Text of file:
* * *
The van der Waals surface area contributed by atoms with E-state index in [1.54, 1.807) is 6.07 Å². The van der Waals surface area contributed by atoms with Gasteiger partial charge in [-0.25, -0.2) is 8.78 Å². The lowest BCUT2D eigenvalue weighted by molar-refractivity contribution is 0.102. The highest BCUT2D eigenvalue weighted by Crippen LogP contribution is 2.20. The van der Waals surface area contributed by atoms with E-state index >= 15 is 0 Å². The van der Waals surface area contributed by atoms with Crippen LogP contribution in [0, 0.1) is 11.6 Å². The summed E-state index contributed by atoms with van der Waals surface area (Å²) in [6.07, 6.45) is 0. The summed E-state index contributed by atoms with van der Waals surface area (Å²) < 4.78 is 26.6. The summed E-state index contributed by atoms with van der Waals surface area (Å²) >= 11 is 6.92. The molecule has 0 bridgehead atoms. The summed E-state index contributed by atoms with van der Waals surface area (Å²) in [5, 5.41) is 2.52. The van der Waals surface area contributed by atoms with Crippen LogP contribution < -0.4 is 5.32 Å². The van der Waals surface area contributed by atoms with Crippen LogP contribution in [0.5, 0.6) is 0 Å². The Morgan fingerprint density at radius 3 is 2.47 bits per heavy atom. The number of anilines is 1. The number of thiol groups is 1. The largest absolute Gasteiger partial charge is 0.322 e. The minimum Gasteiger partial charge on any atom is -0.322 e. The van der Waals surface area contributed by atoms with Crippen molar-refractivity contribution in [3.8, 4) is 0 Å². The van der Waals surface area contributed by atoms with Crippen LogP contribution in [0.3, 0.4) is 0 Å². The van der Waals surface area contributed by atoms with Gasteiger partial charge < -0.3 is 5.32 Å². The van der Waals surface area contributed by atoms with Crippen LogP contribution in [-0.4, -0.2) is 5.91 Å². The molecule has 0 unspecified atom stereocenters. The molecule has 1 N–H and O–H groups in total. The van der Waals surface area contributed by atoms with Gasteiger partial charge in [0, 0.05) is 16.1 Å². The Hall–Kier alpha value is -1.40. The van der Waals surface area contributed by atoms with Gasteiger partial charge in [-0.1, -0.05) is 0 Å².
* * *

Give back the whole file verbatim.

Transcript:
The van der Waals surface area contributed by atoms with E-state index in [1.54, 1.807) is 6.07 Å². The van der Waals surface area contributed by atoms with Gasteiger partial charge in [-0.25, -0.2) is 8.78 Å². The lowest BCUT2D eigenvalue weighted by molar-refractivity contribution is 0.102. The highest BCUT2D eigenvalue weighted by Crippen LogP contribution is 2.20. The van der Waals surface area contributed by atoms with E-state index >= 15 is 0 Å². The van der Waals surface area contributed by atoms with Crippen LogP contribution in [0, 0.1) is 11.6 Å². The summed E-state index contributed by atoms with van der Waals surface area (Å²) in [6.07, 6.45) is 0. The summed E-state index contributed by atoms with van der Waals surface area (Å²) < 4.78 is 26.6. The summed E-state index contributed by atoms with van der Waals surface area (Å²) >= 11 is 6.92. The molecule has 0 bridgehead atoms. The summed E-state index contributed by atoms with van der Waals surface area (Å²) in [5, 5.41) is 2.52. The van der Waals surface area contributed by atoms with Crippen LogP contribution < -0.4 is 5.32 Å². The van der Waals surface area contributed by atoms with Crippen LogP contribution in [0.5, 0.6) is 0 Å². The Morgan fingerprint density at radius 3 is 2.47 bits per heavy atom. The number of anilines is 1. The number of thiol groups is 1. The largest absolute Gasteiger partial charge is 0.322 e. The minimum Gasteiger partial charge on any atom is -0.322 e. The van der Waals surface area contributed by atoms with Crippen molar-refractivity contribution in [3.8, 4) is 0 Å². The van der Waals surface area contributed by atoms with Crippen LogP contribution in [0.3, 0.4) is 0 Å². The van der Waals surface area contributed by atoms with Gasteiger partial charge < -0.3 is 5.32 Å². The van der Waals surface area contributed by atoms with Crippen LogP contribution in [-0.4, -0.2) is 5.91 Å². The molecule has 0 unspecified atom stereocenters. The molecule has 1 N–H and O–H groups in total. The van der Waals surface area contributed by atoms with Gasteiger partial charge in [0, 0.05) is 16.1 Å². The Hall–Kier alpha value is -1.40. The van der Waals surface area contributed by atoms with Gasteiger partial charge in [-0.1, -0.05) is 0 Å².